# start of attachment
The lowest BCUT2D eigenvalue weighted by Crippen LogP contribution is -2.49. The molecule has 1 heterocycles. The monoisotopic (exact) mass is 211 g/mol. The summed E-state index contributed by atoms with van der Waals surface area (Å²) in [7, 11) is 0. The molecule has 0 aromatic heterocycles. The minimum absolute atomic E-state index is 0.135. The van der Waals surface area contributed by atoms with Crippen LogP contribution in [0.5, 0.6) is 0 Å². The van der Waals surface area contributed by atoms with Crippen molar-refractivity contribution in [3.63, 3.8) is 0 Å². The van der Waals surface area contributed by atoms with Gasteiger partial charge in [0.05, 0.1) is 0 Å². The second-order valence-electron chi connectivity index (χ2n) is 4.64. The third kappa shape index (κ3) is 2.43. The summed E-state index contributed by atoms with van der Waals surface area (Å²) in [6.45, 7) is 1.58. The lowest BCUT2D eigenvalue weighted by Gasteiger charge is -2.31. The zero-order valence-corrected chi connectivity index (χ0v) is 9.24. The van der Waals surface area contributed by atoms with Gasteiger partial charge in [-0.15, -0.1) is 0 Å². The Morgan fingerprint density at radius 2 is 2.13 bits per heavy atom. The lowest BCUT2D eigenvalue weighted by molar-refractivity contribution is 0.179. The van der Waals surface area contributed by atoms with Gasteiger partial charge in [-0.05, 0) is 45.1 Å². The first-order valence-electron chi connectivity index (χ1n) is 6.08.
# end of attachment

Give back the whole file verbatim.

The lowest BCUT2D eigenvalue weighted by Crippen LogP contribution is -2.49. The molecule has 1 heterocycles. The monoisotopic (exact) mass is 211 g/mol. The summed E-state index contributed by atoms with van der Waals surface area (Å²) in [7, 11) is 0. The molecule has 0 aromatic heterocycles. The minimum absolute atomic E-state index is 0.135. The van der Waals surface area contributed by atoms with Crippen LogP contribution in [0.5, 0.6) is 0 Å². The van der Waals surface area contributed by atoms with Crippen molar-refractivity contribution in [3.63, 3.8) is 0 Å². The van der Waals surface area contributed by atoms with Gasteiger partial charge in [0.05, 0.1) is 0 Å². The second-order valence-electron chi connectivity index (χ2n) is 4.64. The third kappa shape index (κ3) is 2.43. The summed E-state index contributed by atoms with van der Waals surface area (Å²) in [6.45, 7) is 1.58. The lowest BCUT2D eigenvalue weighted by Gasteiger charge is -2.31. The zero-order valence-corrected chi connectivity index (χ0v) is 9.24. The van der Waals surface area contributed by atoms with Gasteiger partial charge in [-0.15, -0.1) is 0 Å². The Morgan fingerprint density at radius 2 is 2.13 bits per heavy atom. The lowest BCUT2D eigenvalue weighted by molar-refractivity contribution is 0.179. The van der Waals surface area contributed by atoms with Gasteiger partial charge in [-0.05, 0) is 45.1 Å². The first-order valence-electron chi connectivity index (χ1n) is 6.08.